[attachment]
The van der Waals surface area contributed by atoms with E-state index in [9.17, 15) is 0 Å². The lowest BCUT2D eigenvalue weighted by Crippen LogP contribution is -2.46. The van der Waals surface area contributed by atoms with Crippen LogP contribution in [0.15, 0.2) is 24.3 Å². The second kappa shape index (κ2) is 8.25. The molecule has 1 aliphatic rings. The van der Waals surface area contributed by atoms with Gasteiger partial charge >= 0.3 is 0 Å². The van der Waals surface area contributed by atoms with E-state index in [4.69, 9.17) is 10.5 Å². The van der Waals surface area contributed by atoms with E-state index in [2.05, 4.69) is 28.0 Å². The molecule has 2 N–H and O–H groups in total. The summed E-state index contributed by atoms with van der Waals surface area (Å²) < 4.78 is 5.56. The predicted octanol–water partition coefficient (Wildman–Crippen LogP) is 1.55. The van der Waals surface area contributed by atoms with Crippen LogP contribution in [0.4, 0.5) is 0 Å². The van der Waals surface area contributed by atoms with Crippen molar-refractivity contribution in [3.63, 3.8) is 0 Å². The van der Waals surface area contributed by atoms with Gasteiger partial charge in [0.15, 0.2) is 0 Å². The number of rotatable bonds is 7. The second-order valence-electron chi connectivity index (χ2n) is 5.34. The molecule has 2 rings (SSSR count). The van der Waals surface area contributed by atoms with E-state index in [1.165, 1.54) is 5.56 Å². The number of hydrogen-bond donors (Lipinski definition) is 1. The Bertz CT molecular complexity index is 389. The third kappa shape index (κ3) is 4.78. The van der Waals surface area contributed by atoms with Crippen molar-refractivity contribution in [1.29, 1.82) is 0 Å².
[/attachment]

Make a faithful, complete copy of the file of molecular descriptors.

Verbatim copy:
The van der Waals surface area contributed by atoms with E-state index in [9.17, 15) is 0 Å². The lowest BCUT2D eigenvalue weighted by Crippen LogP contribution is -2.46. The van der Waals surface area contributed by atoms with Crippen LogP contribution in [0.15, 0.2) is 24.3 Å². The second kappa shape index (κ2) is 8.25. The molecule has 1 aliphatic rings. The van der Waals surface area contributed by atoms with Gasteiger partial charge >= 0.3 is 0 Å². The van der Waals surface area contributed by atoms with E-state index in [4.69, 9.17) is 10.5 Å². The van der Waals surface area contributed by atoms with E-state index in [2.05, 4.69) is 28.0 Å². The molecule has 2 N–H and O–H groups in total. The summed E-state index contributed by atoms with van der Waals surface area (Å²) < 4.78 is 5.56. The predicted octanol–water partition coefficient (Wildman–Crippen LogP) is 1.55. The van der Waals surface area contributed by atoms with Crippen LogP contribution in [0.4, 0.5) is 0 Å². The van der Waals surface area contributed by atoms with Crippen molar-refractivity contribution in [3.63, 3.8) is 0 Å². The van der Waals surface area contributed by atoms with Gasteiger partial charge in [0.15, 0.2) is 0 Å². The number of rotatable bonds is 7. The second-order valence-electron chi connectivity index (χ2n) is 5.34. The molecule has 2 rings (SSSR count). The van der Waals surface area contributed by atoms with E-state index in [1.165, 1.54) is 5.56 Å². The number of hydrogen-bond donors (Lipinski definition) is 1. The Bertz CT molecular complexity index is 389. The third kappa shape index (κ3) is 4.78. The van der Waals surface area contributed by atoms with Crippen molar-refractivity contribution in [1.29, 1.82) is 0 Å².